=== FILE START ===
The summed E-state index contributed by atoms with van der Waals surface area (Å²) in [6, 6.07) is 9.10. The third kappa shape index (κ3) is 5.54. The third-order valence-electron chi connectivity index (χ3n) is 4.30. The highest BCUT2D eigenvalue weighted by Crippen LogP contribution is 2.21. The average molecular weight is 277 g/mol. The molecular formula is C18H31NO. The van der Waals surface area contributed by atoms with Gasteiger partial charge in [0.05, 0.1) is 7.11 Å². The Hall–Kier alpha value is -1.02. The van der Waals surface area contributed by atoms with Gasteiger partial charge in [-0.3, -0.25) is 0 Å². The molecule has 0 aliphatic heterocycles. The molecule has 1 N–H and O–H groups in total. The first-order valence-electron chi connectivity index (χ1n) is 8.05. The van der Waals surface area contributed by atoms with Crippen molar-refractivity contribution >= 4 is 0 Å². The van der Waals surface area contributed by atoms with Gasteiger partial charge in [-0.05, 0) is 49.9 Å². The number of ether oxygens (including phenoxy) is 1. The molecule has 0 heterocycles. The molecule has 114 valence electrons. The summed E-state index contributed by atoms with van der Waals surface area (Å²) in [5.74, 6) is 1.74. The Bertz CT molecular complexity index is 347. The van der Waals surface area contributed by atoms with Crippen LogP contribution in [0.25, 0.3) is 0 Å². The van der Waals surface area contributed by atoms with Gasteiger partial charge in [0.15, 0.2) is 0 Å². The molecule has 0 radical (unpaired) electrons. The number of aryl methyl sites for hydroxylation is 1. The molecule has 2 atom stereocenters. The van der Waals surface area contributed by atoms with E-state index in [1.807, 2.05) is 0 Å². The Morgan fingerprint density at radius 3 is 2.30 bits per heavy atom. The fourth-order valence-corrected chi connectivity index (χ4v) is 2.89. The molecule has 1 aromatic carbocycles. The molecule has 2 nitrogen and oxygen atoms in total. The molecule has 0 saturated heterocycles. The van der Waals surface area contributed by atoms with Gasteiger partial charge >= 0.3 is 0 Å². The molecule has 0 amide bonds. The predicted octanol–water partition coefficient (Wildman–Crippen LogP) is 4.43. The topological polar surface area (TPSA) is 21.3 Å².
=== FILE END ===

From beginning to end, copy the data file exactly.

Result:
The summed E-state index contributed by atoms with van der Waals surface area (Å²) in [6, 6.07) is 9.10. The third kappa shape index (κ3) is 5.54. The third-order valence-electron chi connectivity index (χ3n) is 4.30. The highest BCUT2D eigenvalue weighted by Crippen LogP contribution is 2.21. The average molecular weight is 277 g/mol. The molecular formula is C18H31NO. The van der Waals surface area contributed by atoms with Gasteiger partial charge in [0.05, 0.1) is 7.11 Å². The Hall–Kier alpha value is -1.02. The van der Waals surface area contributed by atoms with Gasteiger partial charge in [-0.3, -0.25) is 0 Å². The molecule has 0 aliphatic heterocycles. The molecule has 1 N–H and O–H groups in total. The first-order valence-electron chi connectivity index (χ1n) is 8.05. The van der Waals surface area contributed by atoms with Crippen molar-refractivity contribution >= 4 is 0 Å². The van der Waals surface area contributed by atoms with Gasteiger partial charge in [-0.05, 0) is 49.9 Å². The number of ether oxygens (including phenoxy) is 1. The molecule has 0 heterocycles. The molecule has 114 valence electrons. The summed E-state index contributed by atoms with van der Waals surface area (Å²) in [5.74, 6) is 1.74. The Bertz CT molecular complexity index is 347. The van der Waals surface area contributed by atoms with Crippen LogP contribution in [0.25, 0.3) is 0 Å². The van der Waals surface area contributed by atoms with Gasteiger partial charge in [0.15, 0.2) is 0 Å². The molecule has 0 radical (unpaired) electrons. The number of aryl methyl sites for hydroxylation is 1. The molecule has 2 atom stereocenters. The van der Waals surface area contributed by atoms with E-state index in [1.807, 2.05) is 0 Å². The Morgan fingerprint density at radius 3 is 2.30 bits per heavy atom. The fourth-order valence-corrected chi connectivity index (χ4v) is 2.89. The molecule has 1 aromatic carbocycles. The molecule has 2 nitrogen and oxygen atoms in total. The molecule has 0 saturated heterocycles. The van der Waals surface area contributed by atoms with Gasteiger partial charge >= 0.3 is 0 Å². The molecule has 0 amide bonds. The predicted octanol–water partition coefficient (Wildman–Crippen LogP) is 4.43. The topological polar surface area (TPSA) is 21.3 Å².